After reading Dan Rodricks’ piece in the Baltimore Sun, “Could Baltimore become ‘best place in the world to change the world?”, about changing Baltimore, I have two core issues that I want to challenge him on which are worthy of public dialogue and conversation.
Rodricks’ discussion of the existence of poverty is lacking important context. Often times people mention poverty in such a way that makes it seem like it is some accident of history or a bad mistake that society has made. People in Baltimore are not poor just as a matter of circumstance. There is a clearly defined system of white supremacy that has organized the flow of and lack of availability to capital in Black communities. The existence of this system necessitates the recognition that there are institutions which benefit socially, politically and economically from the despair and oppression of Black people. The condition of Black people in Baltimore is not just the result of some unfortunate mistakes. It is the result of a willful attempt of those in power to amass wealth and power at the expense of the masses of people who do not have access to the levers of power to protect their interests.
This is not to say that there is a group of people who sit in a smoke filled room and conspire on how to dehumanize Black people. What I am saying here is that people with power often make decisions which enhance their own access to wealth and power, at the expense of Black people. There is a fundamental disregard for the humanity of Black people. We are often only considered to the extent we are objects in the institutional arrangement that are owned and controlled by others. In order to have transformative change we must change the system of white supremacy that governs the way that civil society is configured.
This leads me to my second point which is that Rodricks’ suggestion that there needs to be an “army of social workers” comes out of a paradigm rooted in the notion of white supremacy. There is this general, pervasive concept that Black people need to be “fixed” by outsiders. There is more than a whiff of arrogance in the belief that white people (and others who are not immersed in the history and culture of people most directly affected by the systems of oppression) can address the issues that face Black people without having deep, substantive knowledge of and connection to the communities being served. People external to the communities which are burdened with mass incarceration, poverty, hunger, etc… can make observations about the condition of Black people and theorize about why these problems exist, but the actual solutions must come from the community itself.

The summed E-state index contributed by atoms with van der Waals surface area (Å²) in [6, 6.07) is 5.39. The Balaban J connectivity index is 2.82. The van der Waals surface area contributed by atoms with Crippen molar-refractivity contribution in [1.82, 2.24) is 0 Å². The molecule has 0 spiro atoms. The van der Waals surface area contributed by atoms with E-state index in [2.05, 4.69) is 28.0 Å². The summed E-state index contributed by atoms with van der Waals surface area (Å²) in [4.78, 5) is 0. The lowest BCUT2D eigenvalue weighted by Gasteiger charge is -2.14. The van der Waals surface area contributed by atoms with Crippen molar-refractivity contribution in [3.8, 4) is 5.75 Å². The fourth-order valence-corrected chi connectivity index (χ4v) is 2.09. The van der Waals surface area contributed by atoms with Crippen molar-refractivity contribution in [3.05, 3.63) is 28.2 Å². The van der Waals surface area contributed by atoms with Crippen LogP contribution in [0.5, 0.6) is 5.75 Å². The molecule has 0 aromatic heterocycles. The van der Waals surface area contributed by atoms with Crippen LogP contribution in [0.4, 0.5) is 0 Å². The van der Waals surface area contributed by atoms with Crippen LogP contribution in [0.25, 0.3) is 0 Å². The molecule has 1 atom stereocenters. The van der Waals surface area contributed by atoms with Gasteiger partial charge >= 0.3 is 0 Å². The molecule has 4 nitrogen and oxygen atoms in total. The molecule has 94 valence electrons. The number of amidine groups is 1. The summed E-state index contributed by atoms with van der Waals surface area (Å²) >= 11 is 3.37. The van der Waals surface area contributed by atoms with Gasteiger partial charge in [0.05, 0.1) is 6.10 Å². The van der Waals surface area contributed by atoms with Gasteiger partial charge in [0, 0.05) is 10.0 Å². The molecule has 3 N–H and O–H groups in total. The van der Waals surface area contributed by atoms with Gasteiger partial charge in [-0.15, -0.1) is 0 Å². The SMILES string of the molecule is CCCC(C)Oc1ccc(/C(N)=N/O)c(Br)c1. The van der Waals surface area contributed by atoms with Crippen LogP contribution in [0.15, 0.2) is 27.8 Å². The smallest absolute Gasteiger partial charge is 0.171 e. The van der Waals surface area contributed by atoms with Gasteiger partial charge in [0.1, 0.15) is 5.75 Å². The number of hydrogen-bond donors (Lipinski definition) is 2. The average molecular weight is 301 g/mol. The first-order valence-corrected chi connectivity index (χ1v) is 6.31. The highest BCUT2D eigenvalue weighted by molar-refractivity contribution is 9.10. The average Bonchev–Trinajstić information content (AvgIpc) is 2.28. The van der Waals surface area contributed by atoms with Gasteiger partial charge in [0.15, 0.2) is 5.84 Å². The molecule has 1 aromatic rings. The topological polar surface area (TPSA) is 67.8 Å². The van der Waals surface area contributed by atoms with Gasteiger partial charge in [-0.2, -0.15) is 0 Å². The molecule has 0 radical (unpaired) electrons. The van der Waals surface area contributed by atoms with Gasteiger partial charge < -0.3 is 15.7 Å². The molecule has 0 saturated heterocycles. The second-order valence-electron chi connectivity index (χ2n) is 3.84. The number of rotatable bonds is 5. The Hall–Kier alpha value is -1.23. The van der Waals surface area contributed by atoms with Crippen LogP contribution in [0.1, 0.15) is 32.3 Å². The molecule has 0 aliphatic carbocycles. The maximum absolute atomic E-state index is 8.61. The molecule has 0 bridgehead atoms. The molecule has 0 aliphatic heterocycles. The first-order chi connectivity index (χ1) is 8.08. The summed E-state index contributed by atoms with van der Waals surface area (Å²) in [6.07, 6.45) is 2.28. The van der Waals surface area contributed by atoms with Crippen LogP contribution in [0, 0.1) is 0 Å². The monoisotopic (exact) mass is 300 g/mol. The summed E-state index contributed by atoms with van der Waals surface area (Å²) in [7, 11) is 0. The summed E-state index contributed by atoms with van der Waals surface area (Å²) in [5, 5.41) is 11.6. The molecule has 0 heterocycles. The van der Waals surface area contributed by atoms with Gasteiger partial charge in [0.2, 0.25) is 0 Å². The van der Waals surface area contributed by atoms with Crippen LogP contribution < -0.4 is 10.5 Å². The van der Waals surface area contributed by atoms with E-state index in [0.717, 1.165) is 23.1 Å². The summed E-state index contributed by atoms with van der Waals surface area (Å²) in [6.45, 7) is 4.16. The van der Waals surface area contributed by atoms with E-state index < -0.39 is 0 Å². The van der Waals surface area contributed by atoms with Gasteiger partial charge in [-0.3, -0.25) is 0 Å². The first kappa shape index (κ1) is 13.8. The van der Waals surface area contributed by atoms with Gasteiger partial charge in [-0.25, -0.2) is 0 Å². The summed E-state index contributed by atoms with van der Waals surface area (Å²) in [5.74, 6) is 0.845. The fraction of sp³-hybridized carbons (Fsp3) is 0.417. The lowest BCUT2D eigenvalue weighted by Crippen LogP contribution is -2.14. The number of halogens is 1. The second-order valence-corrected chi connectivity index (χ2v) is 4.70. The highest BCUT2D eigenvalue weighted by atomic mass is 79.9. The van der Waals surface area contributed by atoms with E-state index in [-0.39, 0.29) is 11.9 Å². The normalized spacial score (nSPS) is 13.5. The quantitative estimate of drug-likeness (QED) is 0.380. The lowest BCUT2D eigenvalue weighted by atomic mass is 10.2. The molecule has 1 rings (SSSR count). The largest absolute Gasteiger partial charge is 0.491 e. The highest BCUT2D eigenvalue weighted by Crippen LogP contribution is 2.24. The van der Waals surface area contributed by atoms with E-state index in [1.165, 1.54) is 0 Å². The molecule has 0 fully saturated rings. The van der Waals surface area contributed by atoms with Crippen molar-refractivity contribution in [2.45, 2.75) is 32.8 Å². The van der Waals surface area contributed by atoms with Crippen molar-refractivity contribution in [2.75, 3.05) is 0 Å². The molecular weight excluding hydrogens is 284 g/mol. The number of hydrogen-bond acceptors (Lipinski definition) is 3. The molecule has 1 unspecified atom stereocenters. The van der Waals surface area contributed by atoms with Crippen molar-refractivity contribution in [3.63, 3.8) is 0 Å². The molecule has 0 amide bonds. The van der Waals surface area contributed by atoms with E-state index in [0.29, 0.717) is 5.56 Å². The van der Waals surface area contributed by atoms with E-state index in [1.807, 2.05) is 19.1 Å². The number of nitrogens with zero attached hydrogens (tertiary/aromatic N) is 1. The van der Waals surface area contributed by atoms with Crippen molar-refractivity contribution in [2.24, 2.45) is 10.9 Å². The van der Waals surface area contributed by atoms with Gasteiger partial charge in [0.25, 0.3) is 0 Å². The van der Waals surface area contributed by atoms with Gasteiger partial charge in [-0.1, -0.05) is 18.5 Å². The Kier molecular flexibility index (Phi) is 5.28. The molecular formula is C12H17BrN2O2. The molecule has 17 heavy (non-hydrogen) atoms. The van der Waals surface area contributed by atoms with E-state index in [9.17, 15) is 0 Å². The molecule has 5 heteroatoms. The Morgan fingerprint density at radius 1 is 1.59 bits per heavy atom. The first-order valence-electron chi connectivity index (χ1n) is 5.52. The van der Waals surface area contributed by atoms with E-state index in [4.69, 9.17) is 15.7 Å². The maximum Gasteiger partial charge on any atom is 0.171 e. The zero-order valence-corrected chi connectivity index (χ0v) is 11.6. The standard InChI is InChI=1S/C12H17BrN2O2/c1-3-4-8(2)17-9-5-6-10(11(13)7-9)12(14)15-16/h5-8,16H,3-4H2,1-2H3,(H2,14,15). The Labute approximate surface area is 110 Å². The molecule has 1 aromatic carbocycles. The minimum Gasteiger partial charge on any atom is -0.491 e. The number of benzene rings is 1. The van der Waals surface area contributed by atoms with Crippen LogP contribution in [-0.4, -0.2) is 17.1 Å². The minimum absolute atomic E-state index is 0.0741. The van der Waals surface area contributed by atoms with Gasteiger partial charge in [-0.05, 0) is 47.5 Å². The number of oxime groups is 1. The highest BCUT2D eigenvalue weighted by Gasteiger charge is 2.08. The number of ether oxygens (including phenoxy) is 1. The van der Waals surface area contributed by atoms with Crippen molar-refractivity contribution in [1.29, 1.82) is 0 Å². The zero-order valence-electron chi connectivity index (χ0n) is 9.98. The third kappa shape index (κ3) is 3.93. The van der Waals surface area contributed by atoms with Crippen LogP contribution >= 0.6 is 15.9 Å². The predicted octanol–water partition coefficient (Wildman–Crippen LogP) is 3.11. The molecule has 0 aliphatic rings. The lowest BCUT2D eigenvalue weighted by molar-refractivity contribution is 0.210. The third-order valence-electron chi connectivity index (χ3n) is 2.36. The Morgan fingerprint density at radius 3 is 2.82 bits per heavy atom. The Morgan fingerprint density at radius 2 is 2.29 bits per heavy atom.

The method of grounding the solution to the problems in our communities as human service based obscures the necessity of communal capacity building . Human services address individual people whereas capacity building gives community members the institutional wherewithal to dismantle the SYSTEMS which operationalize white supremacy in our society. This results in new, life affirming systems which are owned and controlled by people in their own communities, something no “army of social workers” could ever produce.
Dayvon Love is Director of Research and Public Policy for LBS. Dayvon is a resident of Northwest Baltimore City and graduate of Towson University majoring in African and African American Studies. In 2008, Dayvon became a collegiate debate champion at the CEDA National Tournament. This was the first time in history that an all black team won the tournament. Dayvon has a lot of experience with grassroots activism in the Baltimore community. He has given numerous speeches and led workshops around Baltimore to give insight into the plight of the masses of Baltimore citizens.